The Japanese government confirmed its intention to modify the Japan Maritime Self-Defense Force's two large Izumo-class vessels to accommodate the F-35B short take-off and vertical landing variant of the Lightning II Joint Strike Fighter. Tokyo emphasised the limited nature of the plan, and that the ships will not be able to operate as full strike carriers. Nonetheless, integration of the F-35B will significantly enhance the ships' operational potential, including for limited power-projection – or at least independent operation – beyond the range of land-based aircraft.


Considering the debate between the present US administration and its European NATO Allies, the IISS notes a shortfall of billions between European NATO states defence spending and the 2% target. If this ambition was to be met, European Member States in NATO would have to raise their collective defence expenditure by 38%, some $102 bn. The United States accounts for 70% of total defence spending by NATO states. However, the IISS estimates that the actual costs of defending Europe represented 5.6% of the 2018 US defence budget, or US$35.8bn, with the United States' military presence and operating bases in Europe costing an estimated US$29.1bn in 2018. By contrast, European NATO member states spent US$264bn altogether in 2018. In mid-2018, President Trump said that European NATO states should "immediately" increase defence spending to 2% of GDP and indicated that the US "might do its own thing" unless European allies started spending more on defence.


IISS notes developments in Russian military modernization: the 150th Motor-rifle Division, based near Rostov, activated its final motor-rifle regiment in December 2018, making it the first of the three divisions formed on the Ukrainian border to field the planned number of regiments. Russia has also expanded its special-forces and airborne capabilities, by adding independent Spetsnaz units at the army level, and to air-mobile infantry sub-units within existing motor-rifle formations. IISS commentators reminded their audience, at the launch, that Georgia's ambition to join NATO should be considered alongside its own internal reforms, as much as any geo-strategic considerations. Both Georgia and Ukraine have some way to go to ensure good governance internally.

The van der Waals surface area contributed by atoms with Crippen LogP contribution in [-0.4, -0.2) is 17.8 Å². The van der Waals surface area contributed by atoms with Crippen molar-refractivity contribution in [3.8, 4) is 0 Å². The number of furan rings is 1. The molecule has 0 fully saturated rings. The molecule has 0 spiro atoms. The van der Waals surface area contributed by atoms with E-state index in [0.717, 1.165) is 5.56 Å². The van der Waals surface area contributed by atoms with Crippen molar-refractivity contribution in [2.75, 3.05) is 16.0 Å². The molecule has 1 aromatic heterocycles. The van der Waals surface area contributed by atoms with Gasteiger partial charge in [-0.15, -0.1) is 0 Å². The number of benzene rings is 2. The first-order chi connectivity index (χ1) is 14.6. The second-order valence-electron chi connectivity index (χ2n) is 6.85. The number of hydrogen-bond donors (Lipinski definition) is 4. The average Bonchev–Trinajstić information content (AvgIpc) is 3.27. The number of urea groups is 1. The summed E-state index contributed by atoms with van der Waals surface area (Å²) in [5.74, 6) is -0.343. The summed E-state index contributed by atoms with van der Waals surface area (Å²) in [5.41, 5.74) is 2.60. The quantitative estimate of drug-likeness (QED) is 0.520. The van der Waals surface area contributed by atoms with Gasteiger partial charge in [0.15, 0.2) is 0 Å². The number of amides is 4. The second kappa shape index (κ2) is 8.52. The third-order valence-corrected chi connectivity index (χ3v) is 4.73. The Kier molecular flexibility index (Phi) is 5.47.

Meanwhile, in the Middle East the Israeli Army chief admitted that for the last two years Israel had conducted air and missile attacks against Iranian forces in Syria. These attacks, which featured extensive use of stand-off precision munitions, have aimed to reduce Iran's direct threat to Israel and weapons transfers to Lebanese Hezbollah. Dr John Chipman, the Director General of IISS notes a rise in operations below the threshold of warfare: tolerance warfare – testing the tolerance of different kinds of aggression against states. This is seen in the breaching of agreements and internationally recognised rules. Democratic regimes find it difficult to respond to actions taken by autocracies, something which Putin and others have been exploiting.